Anna V. Klenova

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We studied the acoustic features of the endangered red-crowned crane (Grus japonensis), and, specifically, whether or not the duets carry information about a mating pair identity. The population of this species in the wild is only approximately 2,000 individuals. In 2003–2006, we recorded 343 duets from eight captive and two wild pairs. All of the duets(More)
The crested auklet, a highly social planktivorous bird species of the Northern Pacific, is an important component of marine ecosystems. Although visual and acoustic modalities play a major role in the communication of these birds, the available data on the repertoire of their vocal signals and postures are scarce and lack quantitative analysis. This study(More)
Crested auklet is a unique representative of the family Alcidae with a complex social behavior nesting in dense colonies with a size of up to one million individuals. Here we study specific individual features in their trumpet calls, loud vocalizations used by auklets as an advertising display. In 2008 and 2009, we recorded 231 calls of 24 individually(More)
Acoustic-based monitoring has proved useful for many birds and seems promising for the endangered red-crowned crane. However, its validity in crane conservation is unclear in the absence of knowledge concerning the long-term stability of pair-specific duets. The red-crowned crane is monogamous and long-lived, with stable pair bonding both within and between(More)
Infection with adeno-associated viruses (AAV) early in life and extensive dissemination of these viruses in infants were discovered by detection of AAV antigen by the fluorescent antibody procedure in autopsy materials from infants dying of acute respiratory viral diseases. AAV antigens were found in cells from various organs of infants aged 2,5, 7, 9 days(More)
Vocal plasticity due to changes of social context is well documented in passerine birds. In other bird species, the impact of social environment changes on the whole vocal structure and on individual specific signatures remains largely unexplored. Here, we assessed inter- and intra-season stability of specific features of individual signatures in(More)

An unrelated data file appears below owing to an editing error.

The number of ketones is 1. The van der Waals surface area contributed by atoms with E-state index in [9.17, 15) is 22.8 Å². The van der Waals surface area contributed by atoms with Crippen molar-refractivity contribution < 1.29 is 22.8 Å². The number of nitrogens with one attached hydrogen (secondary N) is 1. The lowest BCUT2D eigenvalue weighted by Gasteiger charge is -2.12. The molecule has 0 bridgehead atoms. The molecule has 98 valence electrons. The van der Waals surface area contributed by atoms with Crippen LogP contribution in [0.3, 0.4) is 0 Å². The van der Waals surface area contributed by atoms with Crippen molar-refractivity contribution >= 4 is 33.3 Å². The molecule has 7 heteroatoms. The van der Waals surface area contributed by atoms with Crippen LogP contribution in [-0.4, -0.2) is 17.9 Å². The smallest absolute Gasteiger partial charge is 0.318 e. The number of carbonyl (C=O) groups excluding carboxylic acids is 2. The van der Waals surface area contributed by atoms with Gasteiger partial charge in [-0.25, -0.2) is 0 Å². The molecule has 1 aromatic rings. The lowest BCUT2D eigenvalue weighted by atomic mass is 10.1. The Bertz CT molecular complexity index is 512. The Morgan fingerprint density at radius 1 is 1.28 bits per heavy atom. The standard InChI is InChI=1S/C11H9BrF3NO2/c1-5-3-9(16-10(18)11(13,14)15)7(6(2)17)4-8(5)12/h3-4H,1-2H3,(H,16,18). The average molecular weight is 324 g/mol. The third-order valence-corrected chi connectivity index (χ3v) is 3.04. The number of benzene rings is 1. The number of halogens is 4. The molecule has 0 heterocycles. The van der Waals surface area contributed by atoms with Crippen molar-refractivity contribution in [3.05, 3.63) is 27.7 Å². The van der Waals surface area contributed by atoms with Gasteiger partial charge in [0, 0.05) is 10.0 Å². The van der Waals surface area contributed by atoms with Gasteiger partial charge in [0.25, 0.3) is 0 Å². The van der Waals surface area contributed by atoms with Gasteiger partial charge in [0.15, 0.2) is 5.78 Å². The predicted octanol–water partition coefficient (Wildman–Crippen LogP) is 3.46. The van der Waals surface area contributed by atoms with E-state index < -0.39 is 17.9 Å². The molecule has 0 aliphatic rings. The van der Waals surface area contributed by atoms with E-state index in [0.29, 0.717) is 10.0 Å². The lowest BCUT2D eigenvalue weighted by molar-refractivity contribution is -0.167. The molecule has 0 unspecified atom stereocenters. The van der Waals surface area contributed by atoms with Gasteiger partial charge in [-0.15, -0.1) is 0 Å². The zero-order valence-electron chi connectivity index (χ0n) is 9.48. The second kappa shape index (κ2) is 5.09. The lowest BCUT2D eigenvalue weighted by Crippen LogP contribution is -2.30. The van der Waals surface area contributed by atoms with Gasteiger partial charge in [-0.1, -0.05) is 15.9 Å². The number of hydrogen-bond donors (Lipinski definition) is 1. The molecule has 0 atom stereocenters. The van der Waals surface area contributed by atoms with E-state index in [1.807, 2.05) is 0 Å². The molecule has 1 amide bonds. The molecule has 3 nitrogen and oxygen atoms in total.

Distinctiveness of chicks’ calls may arise in ontogenesis when parents can confuse their own and alien chicks, leaving their nests and forming crèches or flocks. It is unknown, however, whether the individual vocal signature retains further in ontogenesis or relaxes when the necessity in the parental care disappears. In this paper, we study the inter- and(More)
Using to analysis of hypervariable fragment polymorphism in the control region of mitochondrial DNA(268 bp), the genetic variability of Swan goose Anser cygnoides L., included in the first category of endangered species in the Russian Red Book, has been investigated. Samples from the two main groups nesting in Russia—the Far Eastern group (Khabarovsk krai,(More)
Zoo and wildlife management faces a problem with bird sexing, as many bird taxa have indiscernible gender differences in size and coloration. Problematic groups are geese, cranes, rails, raptors, owls, parrots, doves, auks, shearwaters and some passerines. Commonly accepted invasive sexing techniques based on genetics, laparoscopy, morphometric and on(More)
Vocal individuality provides a method of personalization for multiple avian species. However, expression of individual vocal features depends on necessity of recognition. Here we focused on chick vocalizations of demoiselle, Siberian and red-crowned cranes that differ by their body size, developmental rates and some ecological traits. Cranes are territorial(More)